The most popular social media platform Facebook also generates revenue through advertising. Advertisers can create targeted ads based on user data and pay to have them displayed on the site.

Advantages Of The Advertising Revenue Model 

Minimal operating costs: 

When it comes to the advertising revenue model, there is no need for direct costs. This means you don’t have to worry about producing physical products or investing in services, making the advertising revenue model an attractive option for startups looking to minimize overhead costs. 


You have the flexibility to experiment with different types of ads and pricing strategies to see what works best for your target audience. With the advertising revenue model, you can also easily change your advertisements and target different audiences as your business grows and evolves. 

Highly scalable:

As your startup grows its audience, you can increase the number of advertisements you display and the revenue you generate. Later when your company expands, it also allows you to quickly and easily increase your revenue without changing your business model significantly. 

Additional revenue stream: 

Having an advertising revenue model can provide you with an additional source of income, giving you a chance to diversify your revenue streams and reduce your reliance on a single source.


You can provide advertisers with performance-tracking data. This valuable information allows advertisers to create targeted marketing campaigns, and they are willing to pay for this opportunity, generating profit for you.

Disadvantages Of The Advertising Revenue Model: 

Impact on user experience: 

If the advertisements displayed on your website are poorly designed or intrusive, they can have a negative impact on the user experience. This can potentially drive users away from your website, leading to a decrease in traffic and potential loss of revenue.

Ad fraud and click-bait:

You may face challenges with ad fraud and clickbait, which can lower the credibility of your advertising platform and harm your reputation. This can negatively impact the trust your audience has in your platform.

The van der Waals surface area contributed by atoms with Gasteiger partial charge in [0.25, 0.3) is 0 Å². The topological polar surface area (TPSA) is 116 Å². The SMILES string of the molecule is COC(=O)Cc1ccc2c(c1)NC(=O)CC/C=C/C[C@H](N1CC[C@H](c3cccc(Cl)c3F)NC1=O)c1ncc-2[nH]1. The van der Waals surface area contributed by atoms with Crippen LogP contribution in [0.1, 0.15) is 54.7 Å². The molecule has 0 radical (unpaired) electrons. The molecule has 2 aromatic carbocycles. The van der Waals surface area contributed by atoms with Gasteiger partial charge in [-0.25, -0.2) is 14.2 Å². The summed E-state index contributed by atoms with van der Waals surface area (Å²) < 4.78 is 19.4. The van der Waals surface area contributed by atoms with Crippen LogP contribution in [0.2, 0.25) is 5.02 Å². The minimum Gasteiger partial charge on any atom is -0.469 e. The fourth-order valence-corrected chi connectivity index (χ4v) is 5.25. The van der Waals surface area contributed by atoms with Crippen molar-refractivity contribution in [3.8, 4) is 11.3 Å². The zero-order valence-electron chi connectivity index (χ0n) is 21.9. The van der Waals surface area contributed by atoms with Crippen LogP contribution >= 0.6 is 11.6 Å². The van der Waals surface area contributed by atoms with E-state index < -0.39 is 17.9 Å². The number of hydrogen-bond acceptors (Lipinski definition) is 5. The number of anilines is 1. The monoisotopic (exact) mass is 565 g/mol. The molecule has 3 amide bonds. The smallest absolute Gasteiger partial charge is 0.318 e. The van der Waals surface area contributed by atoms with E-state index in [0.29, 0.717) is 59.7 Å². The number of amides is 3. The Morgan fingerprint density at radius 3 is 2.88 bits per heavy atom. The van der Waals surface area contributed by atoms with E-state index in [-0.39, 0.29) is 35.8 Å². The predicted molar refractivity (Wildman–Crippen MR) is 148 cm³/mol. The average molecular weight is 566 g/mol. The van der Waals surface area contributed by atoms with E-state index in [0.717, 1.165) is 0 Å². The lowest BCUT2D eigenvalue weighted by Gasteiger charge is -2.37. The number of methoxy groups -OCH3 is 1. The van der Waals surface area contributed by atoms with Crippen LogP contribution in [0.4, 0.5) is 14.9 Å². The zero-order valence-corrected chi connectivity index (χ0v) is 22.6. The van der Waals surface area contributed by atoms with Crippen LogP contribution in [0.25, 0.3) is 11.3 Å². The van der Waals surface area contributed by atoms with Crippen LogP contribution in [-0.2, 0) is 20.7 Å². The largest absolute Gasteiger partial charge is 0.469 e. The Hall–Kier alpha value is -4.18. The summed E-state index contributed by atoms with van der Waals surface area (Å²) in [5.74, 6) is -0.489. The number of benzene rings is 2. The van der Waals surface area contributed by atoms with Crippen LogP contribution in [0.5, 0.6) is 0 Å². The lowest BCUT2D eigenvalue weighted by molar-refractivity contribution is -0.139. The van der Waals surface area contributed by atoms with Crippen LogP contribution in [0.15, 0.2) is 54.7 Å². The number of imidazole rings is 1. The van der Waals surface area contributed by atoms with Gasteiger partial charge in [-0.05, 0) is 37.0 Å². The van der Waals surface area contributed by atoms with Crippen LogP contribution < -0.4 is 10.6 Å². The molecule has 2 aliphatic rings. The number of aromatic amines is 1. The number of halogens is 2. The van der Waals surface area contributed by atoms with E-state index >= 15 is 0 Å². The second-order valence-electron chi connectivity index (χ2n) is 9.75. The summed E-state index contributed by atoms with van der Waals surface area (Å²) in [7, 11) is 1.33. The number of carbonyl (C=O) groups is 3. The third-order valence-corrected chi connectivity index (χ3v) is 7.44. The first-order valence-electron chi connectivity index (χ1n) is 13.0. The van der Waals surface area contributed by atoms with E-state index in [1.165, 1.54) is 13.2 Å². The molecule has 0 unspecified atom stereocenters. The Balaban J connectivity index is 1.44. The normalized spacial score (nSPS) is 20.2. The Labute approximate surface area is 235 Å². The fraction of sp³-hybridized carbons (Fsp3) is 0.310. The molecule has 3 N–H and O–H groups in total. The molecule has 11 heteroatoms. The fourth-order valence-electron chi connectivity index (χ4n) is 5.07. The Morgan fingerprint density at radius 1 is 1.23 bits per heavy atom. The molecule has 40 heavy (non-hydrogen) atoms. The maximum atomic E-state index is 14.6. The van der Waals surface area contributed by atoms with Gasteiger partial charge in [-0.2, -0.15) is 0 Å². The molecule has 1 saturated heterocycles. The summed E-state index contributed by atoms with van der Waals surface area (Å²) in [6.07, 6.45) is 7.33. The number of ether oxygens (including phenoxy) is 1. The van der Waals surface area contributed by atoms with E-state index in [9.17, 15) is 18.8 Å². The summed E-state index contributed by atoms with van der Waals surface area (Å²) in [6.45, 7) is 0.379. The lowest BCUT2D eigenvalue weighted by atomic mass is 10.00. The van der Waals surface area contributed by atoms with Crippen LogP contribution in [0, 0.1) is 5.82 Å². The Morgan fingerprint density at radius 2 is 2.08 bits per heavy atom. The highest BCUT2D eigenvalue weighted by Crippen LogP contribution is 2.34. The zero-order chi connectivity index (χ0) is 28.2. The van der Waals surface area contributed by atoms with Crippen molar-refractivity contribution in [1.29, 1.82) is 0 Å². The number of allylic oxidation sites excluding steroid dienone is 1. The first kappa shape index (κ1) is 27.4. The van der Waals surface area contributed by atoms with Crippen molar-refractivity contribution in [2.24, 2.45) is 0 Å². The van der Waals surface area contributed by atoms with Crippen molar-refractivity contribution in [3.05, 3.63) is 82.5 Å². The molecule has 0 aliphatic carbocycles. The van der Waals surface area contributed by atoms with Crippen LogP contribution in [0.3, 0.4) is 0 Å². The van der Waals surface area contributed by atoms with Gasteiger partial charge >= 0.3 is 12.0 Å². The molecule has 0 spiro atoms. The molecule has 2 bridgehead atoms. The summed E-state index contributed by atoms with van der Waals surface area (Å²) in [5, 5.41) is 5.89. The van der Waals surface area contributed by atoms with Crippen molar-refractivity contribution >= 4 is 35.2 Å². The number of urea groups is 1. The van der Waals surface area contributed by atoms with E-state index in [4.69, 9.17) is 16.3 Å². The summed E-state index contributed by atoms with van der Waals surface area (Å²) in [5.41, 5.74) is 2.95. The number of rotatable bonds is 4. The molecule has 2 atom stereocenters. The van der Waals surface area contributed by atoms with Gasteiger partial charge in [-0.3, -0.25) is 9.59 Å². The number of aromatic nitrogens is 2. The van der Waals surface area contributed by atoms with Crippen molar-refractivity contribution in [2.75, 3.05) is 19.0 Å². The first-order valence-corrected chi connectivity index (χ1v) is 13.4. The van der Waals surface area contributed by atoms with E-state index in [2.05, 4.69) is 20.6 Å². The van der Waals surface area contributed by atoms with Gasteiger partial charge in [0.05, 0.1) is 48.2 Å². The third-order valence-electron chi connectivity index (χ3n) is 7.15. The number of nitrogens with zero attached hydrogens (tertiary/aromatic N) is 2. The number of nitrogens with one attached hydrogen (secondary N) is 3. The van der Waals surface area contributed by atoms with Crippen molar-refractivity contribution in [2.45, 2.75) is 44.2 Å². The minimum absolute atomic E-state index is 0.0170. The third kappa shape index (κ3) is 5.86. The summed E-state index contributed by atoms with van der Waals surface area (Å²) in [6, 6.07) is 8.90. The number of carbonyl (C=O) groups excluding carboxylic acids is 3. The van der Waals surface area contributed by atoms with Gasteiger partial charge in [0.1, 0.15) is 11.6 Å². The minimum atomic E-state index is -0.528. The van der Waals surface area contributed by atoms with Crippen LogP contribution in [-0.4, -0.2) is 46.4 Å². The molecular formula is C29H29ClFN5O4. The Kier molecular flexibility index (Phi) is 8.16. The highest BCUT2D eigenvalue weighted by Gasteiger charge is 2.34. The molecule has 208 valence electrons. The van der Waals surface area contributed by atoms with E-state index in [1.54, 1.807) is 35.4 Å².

Dependence on third-party advertising platforms: 

You may need to use third-party advertising platforms, like Google AdSense, to display ads on your website. This can limit your control over where the ads are placed, the pricing of the ads, and who they are targeted to.

Ad-blocker usage:

As more and more users adopt ad-blockers, the number of ads that they see on your platform may decrease, potentially impacting your ability to generate revenue from advertising. 

Difficulty in attracting high-quality advertisers: 

You may find it challenging to attract high-quality advertisers if you are a startup. This can limit your potential to generate significant revenue from advertising.

3. Licensing Revenue Model

The licensing revenue model involves a company granting the right to use its intellectual property, such as patents, trademarks, or copyrights, to another company in exchange for a fee, which can either be a one-time payment or a recurring royalty based on product sales. 

Let’s assume you have a software company; you license your software to another company for their products and receive a portion of the profits from those sales. From the example, as you can see, this model benefits you and your licensee. 

To ensure success, you must be careful of implementing license agreements, ensuring licensee compliance with regulations like copyright law, protecting your intellectual property from misuse or abuse, etc. If you want to know better about the tech licensing revenue model, you may read the research article by Bowman Heiden and Thomas on Licensing-Based Business Models.

Advantages of Licensing Revenue Model

Increase market visibility for you.

By licensing your product or service, you can increase its visibility and reach a wider audience. This can build brand awareness and increase your market visibility for you.

A steady stream of income:

You can monetize your intellectual property and earn regularly. This can generate a steady stream of income for your startup. 

No investment in commercialization:

When you license your intellectual property, you won’t need to invest in the commercialization of your product. Instead, the licensee will be responsible for handling the costs associated with manufacturing, distribution, packaging, marketing, and sales.

Break into a new market:

As a business, licensing your product or service can be a significant way to break into new markets that may have otherwise been difficult or impossible to access.

Reduced  Risk: 

The licensing revenue model provides flexibility in market participation, allowing you to participate in markets without overextending your capacity, reducing your risk.

How To Choose The Right Revenue Model For Your Startup

Choosing the right revenue model is crucial for the success of your startup as it enables your business to gain traction in the market and scale up efficiently. Here are some steps that will help you to choose the right revenue model: